H is for Hyberbole – #AtoZChallenge

Who doesn’t love a good hyperbole while reading?  A couple of days ago, I was reading Daring Greatly by Brene Brown, Ph.D., LMSW.  In one of her TED Talks, she said, “You can’t swing a cat without hitting a narcissist.”  Do you know that Brene received emails reproaching her for animal abuse?!  I was almost in tears as I was reading her book!  Clearly, some audience members did not recognize hyperbole.

Some other great examples of hyperbole in literature are:

From Gabriel Garcia Marquez, taken from Living to Tell the Tale: “At that time Bogota was a remote, lugubrious city where an insomniac rain had been falling since the beginning of the 16th century.”

From Carl Sandburg‘s poem, The People, Yes: “It’s a slow burg — I spent a couple of weeks there one day.”

From the movie, Annie Hall: “Honey, there’s a spider in your bathroom the size of a Buick.”

Clearly, using hyperbole takes a certain type of character, or the right type of situation/scene in order to pull it off effectively.  However, if done correctly, your readers will have a rollicking good time with your story.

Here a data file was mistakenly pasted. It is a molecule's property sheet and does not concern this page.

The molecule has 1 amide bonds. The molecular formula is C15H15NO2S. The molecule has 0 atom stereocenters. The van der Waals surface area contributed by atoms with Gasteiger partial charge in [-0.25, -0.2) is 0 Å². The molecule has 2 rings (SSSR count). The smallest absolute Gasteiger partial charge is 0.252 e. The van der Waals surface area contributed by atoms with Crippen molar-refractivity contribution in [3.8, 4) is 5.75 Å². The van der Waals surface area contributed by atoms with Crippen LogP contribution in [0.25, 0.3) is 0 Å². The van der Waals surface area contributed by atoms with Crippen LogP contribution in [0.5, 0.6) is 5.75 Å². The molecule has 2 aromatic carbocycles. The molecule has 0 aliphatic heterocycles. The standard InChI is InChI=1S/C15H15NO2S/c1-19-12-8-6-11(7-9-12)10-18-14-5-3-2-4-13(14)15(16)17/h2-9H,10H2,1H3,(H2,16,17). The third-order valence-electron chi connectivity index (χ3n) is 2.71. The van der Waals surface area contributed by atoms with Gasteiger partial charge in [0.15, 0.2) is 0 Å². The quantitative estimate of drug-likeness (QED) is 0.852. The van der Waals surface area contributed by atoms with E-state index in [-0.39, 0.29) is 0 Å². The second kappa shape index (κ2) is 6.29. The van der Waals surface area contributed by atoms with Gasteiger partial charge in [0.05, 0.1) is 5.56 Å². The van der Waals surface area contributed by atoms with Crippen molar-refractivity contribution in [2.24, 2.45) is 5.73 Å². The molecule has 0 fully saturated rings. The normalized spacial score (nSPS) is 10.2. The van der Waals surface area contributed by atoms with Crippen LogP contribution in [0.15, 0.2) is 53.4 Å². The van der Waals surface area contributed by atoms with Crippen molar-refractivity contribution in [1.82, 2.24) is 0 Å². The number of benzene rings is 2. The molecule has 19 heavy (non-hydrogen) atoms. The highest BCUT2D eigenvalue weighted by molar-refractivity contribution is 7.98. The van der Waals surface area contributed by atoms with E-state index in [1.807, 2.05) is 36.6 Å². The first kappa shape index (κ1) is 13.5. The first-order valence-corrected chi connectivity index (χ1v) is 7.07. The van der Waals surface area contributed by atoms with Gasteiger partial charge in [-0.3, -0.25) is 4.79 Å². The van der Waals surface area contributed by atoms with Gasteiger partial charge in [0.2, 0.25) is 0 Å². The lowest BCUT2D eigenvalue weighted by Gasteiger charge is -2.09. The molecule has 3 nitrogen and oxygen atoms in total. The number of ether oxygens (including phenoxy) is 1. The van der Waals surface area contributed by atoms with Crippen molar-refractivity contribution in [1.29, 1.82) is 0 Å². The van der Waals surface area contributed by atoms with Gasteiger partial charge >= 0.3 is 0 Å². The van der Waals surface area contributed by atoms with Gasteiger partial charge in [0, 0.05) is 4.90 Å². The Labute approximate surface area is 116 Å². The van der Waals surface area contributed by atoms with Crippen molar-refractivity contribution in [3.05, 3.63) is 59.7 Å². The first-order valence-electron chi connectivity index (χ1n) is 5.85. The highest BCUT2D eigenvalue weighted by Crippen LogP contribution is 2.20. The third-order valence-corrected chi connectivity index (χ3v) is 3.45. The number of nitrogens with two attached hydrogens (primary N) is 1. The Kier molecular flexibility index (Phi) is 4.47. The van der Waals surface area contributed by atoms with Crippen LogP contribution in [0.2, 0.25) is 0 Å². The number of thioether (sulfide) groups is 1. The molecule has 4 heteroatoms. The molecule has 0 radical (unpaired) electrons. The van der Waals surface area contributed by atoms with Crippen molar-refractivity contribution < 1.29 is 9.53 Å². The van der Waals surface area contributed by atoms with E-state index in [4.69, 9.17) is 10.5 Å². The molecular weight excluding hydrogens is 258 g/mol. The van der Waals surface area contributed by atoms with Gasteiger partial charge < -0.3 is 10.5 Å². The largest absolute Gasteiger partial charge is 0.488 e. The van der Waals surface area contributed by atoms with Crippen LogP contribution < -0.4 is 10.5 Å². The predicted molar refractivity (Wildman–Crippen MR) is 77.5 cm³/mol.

How have you used hyperbole in your writing?

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Rochelle Written by:

Writer. Dreamer. Lover of Life. Photographer.
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4 Comments

    • April 12, 2017
      Reply

      I’m sure you’ve used hyperbole just a wee bit. Sarcasm can be stretched to become hyperbole. In your novel,Being Human, there were a number of instances where the vampire (who shall not be named) and his brother have great moments where sarcasm (maybe a bit of hyperbole) stepped in.

  1. Can’t wrap my head around that, “swing a cat without hitting a narcissist?” I know a narcissist is someone who admires himself and is infatuated with his own good looks, so I’m not sure what swinging a cat has to do with hitting someone who is in love with himself? Yes, hyperbole is familiar other than that… like we’ll joke that everything is green in Haiku where I live, even under our arms – because plants are growing there. Maui Jungalow

    • April 13, 2017
      Reply

      Hi Courtney, ‘swinging a cat’ refers to cat-o-nine tails, a whip with 9 tails that was used for corporal punishment in the Naval Army. The cat-o-nine-tails, shortened to the ‘cat’, needed room so it was used on the upper deck, or main deck. Because, below deck there wasn’t enough room to swing a cat. So, in the example, can’t swing a cat w/o hitting a narcissist would mean that they are everywhere. 🙂

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